Duda Hasn’t Stopped Law and Justice from Subjugating Poland’s Courts
Poland’s president, Andrzej Duda, has surprised observers by vetoing legislation from his own Law and Justice party that would have defanged the judiciary.
Closer scrutiny suggests Duda’s opposition is less meaningful than it is made out to be, though.
The president has said he will sign the bills if they are amended and Leonid Bershidsky argues at Bloomberg View that his proposed changes don’t deviate from the legislation’s objective: “to put the judiciary, which the party argues has turned into an elitist caste, under more political control.” Read more
Poland’s Ruling Nationalist Party Steps Up Assault on Judiciary
Poland’s ruling Law and Justice party pushed through more changes to the court system on Wednesday:
One bill takes power to appoint members to the National Judicial Council, which is responsible for appointing lower-level judges, away from the judiciary itself and gives it to parliament, where Law and Justice has a majority.
The same law removes fifteen of the 25 judges currently serving on the National Judicial Council.
A second bill gives the justice minister the power to unilaterally replace court presidents. Read more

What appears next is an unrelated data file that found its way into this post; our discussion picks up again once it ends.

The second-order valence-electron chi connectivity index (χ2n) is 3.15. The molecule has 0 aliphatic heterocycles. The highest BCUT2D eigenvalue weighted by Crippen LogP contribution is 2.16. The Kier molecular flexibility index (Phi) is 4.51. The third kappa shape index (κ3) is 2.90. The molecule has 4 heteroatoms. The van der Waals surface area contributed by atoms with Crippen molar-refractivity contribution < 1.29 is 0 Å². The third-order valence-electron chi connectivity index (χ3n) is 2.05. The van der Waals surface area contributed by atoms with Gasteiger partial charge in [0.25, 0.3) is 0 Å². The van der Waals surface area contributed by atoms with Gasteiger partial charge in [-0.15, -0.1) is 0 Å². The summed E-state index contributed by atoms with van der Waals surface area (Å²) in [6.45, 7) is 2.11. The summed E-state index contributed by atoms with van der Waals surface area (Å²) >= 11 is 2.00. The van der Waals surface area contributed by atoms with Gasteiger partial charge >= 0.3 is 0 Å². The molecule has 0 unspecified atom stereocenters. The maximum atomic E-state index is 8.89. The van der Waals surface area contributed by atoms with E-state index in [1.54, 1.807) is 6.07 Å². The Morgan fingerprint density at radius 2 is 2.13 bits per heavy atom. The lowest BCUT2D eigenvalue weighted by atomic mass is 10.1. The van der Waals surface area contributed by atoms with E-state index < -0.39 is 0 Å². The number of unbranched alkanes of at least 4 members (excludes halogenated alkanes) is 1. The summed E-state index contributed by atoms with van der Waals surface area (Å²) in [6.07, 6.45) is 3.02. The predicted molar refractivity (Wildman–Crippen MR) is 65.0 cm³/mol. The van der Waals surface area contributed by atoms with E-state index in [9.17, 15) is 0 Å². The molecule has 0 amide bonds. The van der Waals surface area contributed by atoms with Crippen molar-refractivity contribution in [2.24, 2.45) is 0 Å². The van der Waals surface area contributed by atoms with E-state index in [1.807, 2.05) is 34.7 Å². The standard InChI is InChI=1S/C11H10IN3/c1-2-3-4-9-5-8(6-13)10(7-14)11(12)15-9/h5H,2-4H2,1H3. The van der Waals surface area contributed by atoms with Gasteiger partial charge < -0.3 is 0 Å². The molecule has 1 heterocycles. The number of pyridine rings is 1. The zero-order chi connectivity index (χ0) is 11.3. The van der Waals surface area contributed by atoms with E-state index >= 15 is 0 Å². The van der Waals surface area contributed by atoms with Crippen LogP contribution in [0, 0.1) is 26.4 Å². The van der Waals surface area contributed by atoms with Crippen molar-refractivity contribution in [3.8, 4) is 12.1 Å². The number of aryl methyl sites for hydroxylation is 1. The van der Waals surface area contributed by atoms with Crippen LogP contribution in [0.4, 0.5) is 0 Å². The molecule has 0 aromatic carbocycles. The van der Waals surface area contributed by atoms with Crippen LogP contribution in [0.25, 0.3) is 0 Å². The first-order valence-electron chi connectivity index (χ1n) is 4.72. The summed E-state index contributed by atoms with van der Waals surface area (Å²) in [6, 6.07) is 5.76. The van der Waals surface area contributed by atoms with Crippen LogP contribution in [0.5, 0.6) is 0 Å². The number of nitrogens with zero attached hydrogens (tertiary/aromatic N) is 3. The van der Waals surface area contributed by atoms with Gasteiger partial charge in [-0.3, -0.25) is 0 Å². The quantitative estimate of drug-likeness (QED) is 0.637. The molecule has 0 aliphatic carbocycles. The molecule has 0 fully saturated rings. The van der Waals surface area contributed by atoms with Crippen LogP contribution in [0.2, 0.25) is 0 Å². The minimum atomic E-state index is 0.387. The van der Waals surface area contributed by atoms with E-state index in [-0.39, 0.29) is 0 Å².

Recalcitrant Hungary and Poland Exhaust Europe’s Patience
The European Parliament has opened an investigation into the state of democracy and rule of law in Hungary, which is ruled by the self-described illiberal democrat Viktor Orbán.
The resolution, introduced by liberal and left-wing groups, passed on Wednesday with the support of 68 members of the conservative European People’s Party, to which Orbán’s Fidesz belongs.
The mainstream right has long shielded Budapest from scrutiny, despite Orbán’s years of attacks on the courts, the central bank and the media, the removal of checks on his parliamentary majority and his pursuing of economic and migration policies that defy the European mainstream. Read more
Brexit and Trump Force Poles to Shelve Suspicions of Germany
The first thing Poland’s Law and Justice party did when it returned to power a year ago was pick a fight with Germany.
Jarosław Kaczyński’s national-conservative party, which controls both the presidency and parliament, has yet to forgive Germany for what it did to Poland seventy years ago.
When Martin Schulz, then president of the European Parliament, accused the Poles of hypocrisy for expecting European solidarity in the face of Russian threats but refusing to help the rest of Europe cope with a refugee crisis, Mariusz Błaszczak, the interior minister, felt it necessary to invoke World War II. He called Schulz’ comments “another example of German arrogance” and pointed out, “We are talking in Warsaw. Warsaw was destroyed by the Germans.”
Now the prospect of Schulz coming to power in Berlin has Błaszczak’s party scrambling to repair Polish relations with his rival, Angela Merkel. Read more